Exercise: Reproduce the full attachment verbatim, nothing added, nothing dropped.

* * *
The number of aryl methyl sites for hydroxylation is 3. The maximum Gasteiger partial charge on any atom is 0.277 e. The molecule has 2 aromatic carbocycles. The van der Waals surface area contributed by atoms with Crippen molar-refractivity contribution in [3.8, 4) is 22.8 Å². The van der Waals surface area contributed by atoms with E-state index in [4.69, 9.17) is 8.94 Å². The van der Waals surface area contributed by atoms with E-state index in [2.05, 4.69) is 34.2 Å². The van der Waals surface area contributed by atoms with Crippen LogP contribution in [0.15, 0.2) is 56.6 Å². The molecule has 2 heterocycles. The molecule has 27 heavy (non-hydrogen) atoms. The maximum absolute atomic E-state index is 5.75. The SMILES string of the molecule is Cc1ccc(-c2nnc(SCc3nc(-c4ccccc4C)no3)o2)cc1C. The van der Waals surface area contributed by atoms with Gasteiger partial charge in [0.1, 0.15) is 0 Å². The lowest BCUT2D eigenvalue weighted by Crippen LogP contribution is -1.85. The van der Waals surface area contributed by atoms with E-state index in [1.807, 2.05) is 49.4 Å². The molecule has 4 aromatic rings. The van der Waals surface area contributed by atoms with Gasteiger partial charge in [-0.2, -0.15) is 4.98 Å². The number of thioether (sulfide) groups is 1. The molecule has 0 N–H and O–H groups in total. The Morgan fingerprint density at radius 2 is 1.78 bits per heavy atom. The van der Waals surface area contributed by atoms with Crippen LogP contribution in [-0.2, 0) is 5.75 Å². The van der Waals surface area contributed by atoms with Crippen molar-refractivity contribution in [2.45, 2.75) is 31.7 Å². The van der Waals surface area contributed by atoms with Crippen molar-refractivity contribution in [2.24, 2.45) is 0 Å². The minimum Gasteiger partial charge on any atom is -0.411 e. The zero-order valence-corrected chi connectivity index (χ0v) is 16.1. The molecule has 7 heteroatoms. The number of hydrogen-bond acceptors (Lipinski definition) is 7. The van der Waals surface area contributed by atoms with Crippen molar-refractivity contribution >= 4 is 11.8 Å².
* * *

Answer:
The number of aryl methyl sites for hydroxylation is 3. The maximum Gasteiger partial charge on any atom is 0.277 e. The molecule has 2 aromatic carbocycles. The van der Waals surface area contributed by atoms with Crippen molar-refractivity contribution in [3.8, 4) is 22.8 Å². The van der Waals surface area contributed by atoms with E-state index in [4.69, 9.17) is 8.94 Å². The van der Waals surface area contributed by atoms with E-state index in [2.05, 4.69) is 34.2 Å². The van der Waals surface area contributed by atoms with Crippen LogP contribution in [0.15, 0.2) is 56.6 Å². The molecule has 2 heterocycles. The molecule has 27 heavy (non-hydrogen) atoms. The maximum absolute atomic E-state index is 5.75. The SMILES string of the molecule is Cc1ccc(-c2nnc(SCc3nc(-c4ccccc4C)no3)o2)cc1C. The van der Waals surface area contributed by atoms with Gasteiger partial charge in [0.1, 0.15) is 0 Å². The lowest BCUT2D eigenvalue weighted by Crippen LogP contribution is -1.85. The van der Waals surface area contributed by atoms with E-state index in [1.807, 2.05) is 49.4 Å². The molecule has 4 aromatic rings. The van der Waals surface area contributed by atoms with Gasteiger partial charge in [-0.2, -0.15) is 4.98 Å². The number of thioether (sulfide) groups is 1. The molecule has 0 N–H and O–H groups in total. The Morgan fingerprint density at radius 2 is 1.78 bits per heavy atom. The van der Waals surface area contributed by atoms with Crippen LogP contribution in [-0.2, 0) is 5.75 Å². The van der Waals surface area contributed by atoms with Crippen molar-refractivity contribution in [2.45, 2.75) is 31.7 Å². The van der Waals surface area contributed by atoms with Crippen molar-refractivity contribution in [2.24, 2.45) is 0 Å². The minimum Gasteiger partial charge on any atom is -0.411 e. The zero-order valence-corrected chi connectivity index (χ0v) is 16.1. The molecule has 7 heteroatoms. The number of hydrogen-bond acceptors (Lipinski definition) is 7. The van der Waals surface area contributed by atoms with Crippen molar-refractivity contribution >= 4 is 11.8 Å².